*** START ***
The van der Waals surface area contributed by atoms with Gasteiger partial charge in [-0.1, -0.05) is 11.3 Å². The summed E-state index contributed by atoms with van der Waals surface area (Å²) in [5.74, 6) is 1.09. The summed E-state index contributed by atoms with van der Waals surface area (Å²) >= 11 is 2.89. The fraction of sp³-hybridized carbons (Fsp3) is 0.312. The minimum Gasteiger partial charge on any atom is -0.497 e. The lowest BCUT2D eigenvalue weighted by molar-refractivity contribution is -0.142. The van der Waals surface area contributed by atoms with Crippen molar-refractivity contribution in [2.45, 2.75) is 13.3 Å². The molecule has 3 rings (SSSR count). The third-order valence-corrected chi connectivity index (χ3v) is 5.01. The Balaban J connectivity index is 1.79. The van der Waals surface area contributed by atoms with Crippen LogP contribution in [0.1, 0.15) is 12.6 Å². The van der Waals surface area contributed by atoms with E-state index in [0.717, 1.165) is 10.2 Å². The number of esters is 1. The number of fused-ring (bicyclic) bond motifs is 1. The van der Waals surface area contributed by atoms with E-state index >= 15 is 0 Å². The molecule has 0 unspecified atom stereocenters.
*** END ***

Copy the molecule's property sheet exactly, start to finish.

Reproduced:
The van der Waals surface area contributed by atoms with Gasteiger partial charge in [-0.1, -0.05) is 11.3 Å². The summed E-state index contributed by atoms with van der Waals surface area (Å²) in [5.74, 6) is 1.09. The summed E-state index contributed by atoms with van der Waals surface area (Å²) >= 11 is 2.89. The fraction of sp³-hybridized carbons (Fsp3) is 0.312. The minimum Gasteiger partial charge on any atom is -0.497 e. The lowest BCUT2D eigenvalue weighted by molar-refractivity contribution is -0.142. The van der Waals surface area contributed by atoms with Crippen molar-refractivity contribution in [2.45, 2.75) is 13.3 Å². The molecule has 3 rings (SSSR count). The third-order valence-corrected chi connectivity index (χ3v) is 5.01. The Balaban J connectivity index is 1.79. The van der Waals surface area contributed by atoms with Crippen LogP contribution in [0.1, 0.15) is 12.6 Å². The van der Waals surface area contributed by atoms with E-state index in [0.717, 1.165) is 10.2 Å². The number of esters is 1. The number of fused-ring (bicyclic) bond motifs is 1. The van der Waals surface area contributed by atoms with E-state index >= 15 is 0 Å². The molecule has 0 unspecified atom stereocenters.